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Cleaning lubrication and preventive maintenance for the M240B

Information from FM 3-22.68 on Cleaning, Lubrication and Preventive Maintenance for the M240B Machine Gun

The M240B machine gun should be cleaned immediately after firing. At a minimum, the M240B should be cleaned after firing a basic load of 900 to 1,200 rounds. The gunner disassembles the M240B into its major groups for cleaning. All metal components and surfaces that have been exposed to powder fouling should be cleaned using CLP on a bore-cleaning patch. CLP is used on the bristles of the receiver brush to clean the receiver. After the M240B is cleaned and wiped dry, a thin coat of CLP is rubbed on using a cloth. This lubricates and preserves the exposed metal parts during all normal temperature ranges.

CAUTION: When using CLP, do not use other cleaners. Never mix CLP with RBC or LSA. When cleaning the barrel, avoid getting CLP or RBC in the gas regulator. Damage could occur to the weapon.

  1. When cleaning the weapon, any of the previously mentioned cleaning lubricating agents can be used. As soon as possible after firing the M240B, the gunner disassembles the weapon into its eight major assemblies and cleans them as follows. Before the weapon is disassembled, ensure it is clear:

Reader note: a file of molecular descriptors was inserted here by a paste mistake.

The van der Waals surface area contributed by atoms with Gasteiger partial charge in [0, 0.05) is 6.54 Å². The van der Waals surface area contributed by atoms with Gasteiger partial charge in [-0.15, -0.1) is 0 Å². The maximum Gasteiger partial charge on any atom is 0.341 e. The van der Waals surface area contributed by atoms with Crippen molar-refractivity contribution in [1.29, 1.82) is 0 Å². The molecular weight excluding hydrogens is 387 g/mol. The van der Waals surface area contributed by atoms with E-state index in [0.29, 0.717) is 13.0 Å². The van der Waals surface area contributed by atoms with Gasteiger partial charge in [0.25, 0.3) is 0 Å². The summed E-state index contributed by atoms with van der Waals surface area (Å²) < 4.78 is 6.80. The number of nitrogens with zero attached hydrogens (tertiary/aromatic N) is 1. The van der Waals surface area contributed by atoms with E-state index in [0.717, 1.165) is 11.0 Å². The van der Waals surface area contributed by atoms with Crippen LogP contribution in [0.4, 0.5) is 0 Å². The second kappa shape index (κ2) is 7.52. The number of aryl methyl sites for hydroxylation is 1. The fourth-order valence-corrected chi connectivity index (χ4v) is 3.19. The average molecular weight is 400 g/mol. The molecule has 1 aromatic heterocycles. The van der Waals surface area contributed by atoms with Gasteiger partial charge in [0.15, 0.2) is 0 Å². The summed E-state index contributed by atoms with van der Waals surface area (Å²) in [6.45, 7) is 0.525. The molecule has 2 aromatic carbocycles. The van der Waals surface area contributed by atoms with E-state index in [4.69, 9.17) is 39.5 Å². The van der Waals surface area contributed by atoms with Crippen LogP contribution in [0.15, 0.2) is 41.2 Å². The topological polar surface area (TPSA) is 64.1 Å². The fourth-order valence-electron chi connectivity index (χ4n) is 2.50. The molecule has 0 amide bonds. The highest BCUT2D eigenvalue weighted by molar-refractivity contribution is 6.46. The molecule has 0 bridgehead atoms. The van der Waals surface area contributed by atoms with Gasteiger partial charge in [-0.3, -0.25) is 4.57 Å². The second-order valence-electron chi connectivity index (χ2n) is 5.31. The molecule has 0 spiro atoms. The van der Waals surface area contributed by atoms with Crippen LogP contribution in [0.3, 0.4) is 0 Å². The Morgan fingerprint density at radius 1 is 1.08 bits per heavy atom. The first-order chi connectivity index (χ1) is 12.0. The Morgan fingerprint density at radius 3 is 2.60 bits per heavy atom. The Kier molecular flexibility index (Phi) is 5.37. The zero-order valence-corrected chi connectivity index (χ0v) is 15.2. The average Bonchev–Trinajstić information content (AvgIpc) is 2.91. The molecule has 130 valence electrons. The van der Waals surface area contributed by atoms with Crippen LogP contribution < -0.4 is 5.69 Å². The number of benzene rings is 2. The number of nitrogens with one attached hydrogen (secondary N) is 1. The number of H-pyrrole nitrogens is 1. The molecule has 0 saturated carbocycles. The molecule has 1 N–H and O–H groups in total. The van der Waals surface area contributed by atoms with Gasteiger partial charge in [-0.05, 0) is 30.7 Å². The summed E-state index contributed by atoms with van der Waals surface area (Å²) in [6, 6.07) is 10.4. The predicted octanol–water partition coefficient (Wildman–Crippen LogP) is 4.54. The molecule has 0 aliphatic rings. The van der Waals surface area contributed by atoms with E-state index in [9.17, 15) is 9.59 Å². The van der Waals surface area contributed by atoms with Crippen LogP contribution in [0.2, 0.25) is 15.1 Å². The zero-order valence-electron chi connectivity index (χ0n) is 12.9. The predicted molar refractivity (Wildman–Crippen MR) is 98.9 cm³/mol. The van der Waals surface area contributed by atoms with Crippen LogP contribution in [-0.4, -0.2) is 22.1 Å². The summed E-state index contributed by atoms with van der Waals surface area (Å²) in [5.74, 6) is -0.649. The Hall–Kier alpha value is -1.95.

(1) Clean the bore using CLP or RBC and a bore brush with a cleaning rod. Do not reverse direction of the bore brush while it is in the bore.

  1. Run the brush through the bore several times until most of the powder fouling and other foreign matter has been removed.
  2. Swab out the bore several times using a cleaning rod and a swab wet with CLP.
  3. Swab out the bore several times using a cleaning rod and a dry swab.

(2) Clean the chamber using CLP and a chamber brush attached to a cleaning rod.

  1. Run the brush through the chamber several times until most of the powder fouling and other foreign matter has been removed.
  2. Swab out the chamber several times using a cleaning rod and a swab wet with CLP.
  3. wab out the chamber several times using a cleaning rod and a dry swab.

(3) Clean the receiver using a receiver brush and CLP.